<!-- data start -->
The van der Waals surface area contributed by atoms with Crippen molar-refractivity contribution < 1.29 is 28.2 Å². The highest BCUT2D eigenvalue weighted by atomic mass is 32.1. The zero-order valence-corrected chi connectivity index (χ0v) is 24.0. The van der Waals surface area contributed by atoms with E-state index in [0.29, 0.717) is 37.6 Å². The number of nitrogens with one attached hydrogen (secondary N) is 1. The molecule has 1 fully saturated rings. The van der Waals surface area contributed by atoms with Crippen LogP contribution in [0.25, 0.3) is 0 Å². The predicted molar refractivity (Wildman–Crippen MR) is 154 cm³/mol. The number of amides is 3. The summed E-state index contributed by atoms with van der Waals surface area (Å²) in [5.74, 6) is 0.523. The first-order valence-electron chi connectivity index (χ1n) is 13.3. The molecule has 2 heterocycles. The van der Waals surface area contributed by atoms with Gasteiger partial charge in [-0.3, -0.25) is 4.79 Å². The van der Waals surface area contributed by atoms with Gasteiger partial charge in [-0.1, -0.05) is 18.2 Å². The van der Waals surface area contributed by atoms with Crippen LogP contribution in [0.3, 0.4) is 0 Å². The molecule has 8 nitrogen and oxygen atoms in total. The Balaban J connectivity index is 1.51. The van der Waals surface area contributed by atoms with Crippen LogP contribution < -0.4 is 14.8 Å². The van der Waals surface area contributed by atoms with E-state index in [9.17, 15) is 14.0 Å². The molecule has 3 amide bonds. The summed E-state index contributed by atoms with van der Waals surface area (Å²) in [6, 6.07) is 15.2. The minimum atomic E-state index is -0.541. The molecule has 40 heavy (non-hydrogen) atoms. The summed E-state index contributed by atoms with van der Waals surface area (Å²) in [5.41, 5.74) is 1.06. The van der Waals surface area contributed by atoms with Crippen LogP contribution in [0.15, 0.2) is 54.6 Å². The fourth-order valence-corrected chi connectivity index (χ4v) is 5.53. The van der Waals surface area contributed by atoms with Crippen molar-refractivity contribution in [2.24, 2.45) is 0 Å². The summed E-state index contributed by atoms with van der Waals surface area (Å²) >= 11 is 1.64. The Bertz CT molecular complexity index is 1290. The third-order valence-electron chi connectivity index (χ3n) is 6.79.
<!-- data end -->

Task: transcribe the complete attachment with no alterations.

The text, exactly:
The van der Waals surface area contributed by atoms with Crippen molar-refractivity contribution < 1.29 is 28.2 Å². The highest BCUT2D eigenvalue weighted by atomic mass is 32.1. The zero-order valence-corrected chi connectivity index (χ0v) is 24.0. The van der Waals surface area contributed by atoms with E-state index in [0.29, 0.717) is 37.6 Å². The number of nitrogens with one attached hydrogen (secondary N) is 1. The molecule has 1 fully saturated rings. The van der Waals surface area contributed by atoms with Crippen LogP contribution in [0.25, 0.3) is 0 Å². The predicted molar refractivity (Wildman–Crippen MR) is 154 cm³/mol. The number of amides is 3. The summed E-state index contributed by atoms with van der Waals surface area (Å²) in [5.74, 6) is 0.523. The first-order valence-electron chi connectivity index (χ1n) is 13.3. The molecule has 2 heterocycles. The van der Waals surface area contributed by atoms with Gasteiger partial charge in [-0.3, -0.25) is 4.79 Å². The van der Waals surface area contributed by atoms with Gasteiger partial charge in [-0.1, -0.05) is 18.2 Å². The van der Waals surface area contributed by atoms with Crippen LogP contribution in [0.3, 0.4) is 0 Å². The molecule has 8 nitrogen and oxygen atoms in total. The Balaban J connectivity index is 1.51. The van der Waals surface area contributed by atoms with Crippen LogP contribution < -0.4 is 14.8 Å². The van der Waals surface area contributed by atoms with E-state index in [9.17, 15) is 14.0 Å². The molecule has 3 amide bonds. The summed E-state index contributed by atoms with van der Waals surface area (Å²) in [6, 6.07) is 15.2. The minimum atomic E-state index is -0.541. The molecule has 40 heavy (non-hydrogen) atoms. The summed E-state index contributed by atoms with van der Waals surface area (Å²) in [5.41, 5.74) is 1.06. The van der Waals surface area contributed by atoms with Crippen LogP contribution in [0.15, 0.2) is 54.6 Å². The fourth-order valence-corrected chi connectivity index (χ4v) is 5.53. The van der Waals surface area contributed by atoms with Crippen molar-refractivity contribution in [2.24, 2.45) is 0 Å². The summed E-state index contributed by atoms with van der Waals surface area (Å²) >= 11 is 1.64. The Bertz CT molecular complexity index is 1290. The third-order valence-electron chi connectivity index (χ3n) is 6.79.